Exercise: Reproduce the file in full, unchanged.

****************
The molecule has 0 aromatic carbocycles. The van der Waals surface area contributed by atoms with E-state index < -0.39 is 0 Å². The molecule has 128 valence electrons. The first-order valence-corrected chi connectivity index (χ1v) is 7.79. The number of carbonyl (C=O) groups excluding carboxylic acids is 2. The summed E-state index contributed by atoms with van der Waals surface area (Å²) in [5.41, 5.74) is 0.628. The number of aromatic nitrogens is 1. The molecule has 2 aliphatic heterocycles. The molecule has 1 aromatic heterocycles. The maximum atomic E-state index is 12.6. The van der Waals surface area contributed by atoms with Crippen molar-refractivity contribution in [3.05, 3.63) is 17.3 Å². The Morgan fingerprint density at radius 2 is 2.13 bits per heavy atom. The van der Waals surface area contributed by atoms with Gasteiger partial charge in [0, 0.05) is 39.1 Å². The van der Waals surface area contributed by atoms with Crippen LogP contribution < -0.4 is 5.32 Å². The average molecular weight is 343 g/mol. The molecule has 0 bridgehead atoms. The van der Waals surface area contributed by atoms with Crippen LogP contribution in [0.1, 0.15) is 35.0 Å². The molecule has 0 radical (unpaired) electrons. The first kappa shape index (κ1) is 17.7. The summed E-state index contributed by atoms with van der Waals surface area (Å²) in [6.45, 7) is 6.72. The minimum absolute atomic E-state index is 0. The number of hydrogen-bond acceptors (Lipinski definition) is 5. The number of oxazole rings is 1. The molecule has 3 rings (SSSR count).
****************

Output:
The molecule has 0 aromatic carbocycles. The van der Waals surface area contributed by atoms with E-state index < -0.39 is 0 Å². The molecule has 128 valence electrons. The first-order valence-corrected chi connectivity index (χ1v) is 7.79. The number of carbonyl (C=O) groups excluding carboxylic acids is 2. The summed E-state index contributed by atoms with van der Waals surface area (Å²) in [5.41, 5.74) is 0.628. The number of aromatic nitrogens is 1. The molecule has 2 aliphatic heterocycles. The molecule has 1 aromatic heterocycles. The maximum atomic E-state index is 12.6. The van der Waals surface area contributed by atoms with Crippen molar-refractivity contribution in [3.05, 3.63) is 17.3 Å². The Morgan fingerprint density at radius 2 is 2.13 bits per heavy atom. The van der Waals surface area contributed by atoms with Gasteiger partial charge in [0, 0.05) is 39.1 Å². The van der Waals surface area contributed by atoms with Crippen LogP contribution < -0.4 is 5.32 Å². The average molecular weight is 343 g/mol. The molecule has 0 bridgehead atoms. The van der Waals surface area contributed by atoms with Crippen LogP contribution in [0.1, 0.15) is 35.0 Å². The molecule has 0 radical (unpaired) electrons. The first kappa shape index (κ1) is 17.7. The summed E-state index contributed by atoms with van der Waals surface area (Å²) in [6.45, 7) is 6.72. The minimum absolute atomic E-state index is 0. The number of hydrogen-bond acceptors (Lipinski definition) is 5. The number of oxazole rings is 1. The molecule has 3 rings (SSSR count).